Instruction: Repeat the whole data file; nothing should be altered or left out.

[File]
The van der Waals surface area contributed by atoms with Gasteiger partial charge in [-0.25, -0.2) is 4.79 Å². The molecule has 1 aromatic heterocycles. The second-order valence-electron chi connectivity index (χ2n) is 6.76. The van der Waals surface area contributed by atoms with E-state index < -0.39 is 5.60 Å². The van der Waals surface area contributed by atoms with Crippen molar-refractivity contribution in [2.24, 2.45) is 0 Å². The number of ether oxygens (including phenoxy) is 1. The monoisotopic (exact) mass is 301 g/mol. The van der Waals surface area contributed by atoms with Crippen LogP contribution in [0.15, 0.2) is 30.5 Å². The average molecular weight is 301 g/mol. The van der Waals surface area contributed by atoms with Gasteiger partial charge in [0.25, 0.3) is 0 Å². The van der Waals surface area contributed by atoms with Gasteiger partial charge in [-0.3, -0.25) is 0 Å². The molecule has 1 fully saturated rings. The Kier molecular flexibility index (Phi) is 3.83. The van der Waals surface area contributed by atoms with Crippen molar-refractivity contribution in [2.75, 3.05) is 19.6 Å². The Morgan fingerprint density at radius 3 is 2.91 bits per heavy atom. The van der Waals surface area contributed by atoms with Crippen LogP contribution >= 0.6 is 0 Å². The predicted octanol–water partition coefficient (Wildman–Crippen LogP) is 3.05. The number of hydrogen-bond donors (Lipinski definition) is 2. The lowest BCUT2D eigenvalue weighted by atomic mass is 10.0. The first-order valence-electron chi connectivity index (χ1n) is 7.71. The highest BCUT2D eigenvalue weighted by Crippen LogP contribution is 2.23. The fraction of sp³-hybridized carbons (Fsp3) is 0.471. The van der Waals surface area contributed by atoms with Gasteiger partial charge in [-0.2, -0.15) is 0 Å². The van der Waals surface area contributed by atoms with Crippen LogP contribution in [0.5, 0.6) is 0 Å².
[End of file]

The van der Waals surface area contributed by atoms with Gasteiger partial charge in [-0.25, -0.2) is 4.79 Å². The molecule has 1 aromatic heterocycles. The second-order valence-electron chi connectivity index (χ2n) is 6.76. The van der Waals surface area contributed by atoms with E-state index < -0.39 is 5.60 Å². The van der Waals surface area contributed by atoms with Crippen molar-refractivity contribution in [2.24, 2.45) is 0 Å². The number of ether oxygens (including phenoxy) is 1. The monoisotopic (exact) mass is 301 g/mol. The van der Waals surface area contributed by atoms with Crippen LogP contribution in [0.15, 0.2) is 30.5 Å². The average molecular weight is 301 g/mol. The van der Waals surface area contributed by atoms with Gasteiger partial charge in [0.25, 0.3) is 0 Å². The van der Waals surface area contributed by atoms with Gasteiger partial charge in [-0.3, -0.25) is 0 Å². The molecule has 1 fully saturated rings. The Kier molecular flexibility index (Phi) is 3.83. The van der Waals surface area contributed by atoms with Crippen molar-refractivity contribution in [2.75, 3.05) is 19.6 Å². The Morgan fingerprint density at radius 3 is 2.91 bits per heavy atom. The van der Waals surface area contributed by atoms with Crippen LogP contribution >= 0.6 is 0 Å². The predicted octanol–water partition coefficient (Wildman–Crippen LogP) is 3.05. The number of hydrogen-bond donors (Lipinski definition) is 2. The lowest BCUT2D eigenvalue weighted by atomic mass is 10.0. The first-order valence-electron chi connectivity index (χ1n) is 7.71. The highest BCUT2D eigenvalue weighted by Crippen LogP contribution is 2.23. The fraction of sp³-hybridized carbons (Fsp3) is 0.471. The van der Waals surface area contributed by atoms with Gasteiger partial charge in [-0.2, -0.15) is 0 Å². The van der Waals surface area contributed by atoms with Crippen LogP contribution in [0.5, 0.6) is 0 Å².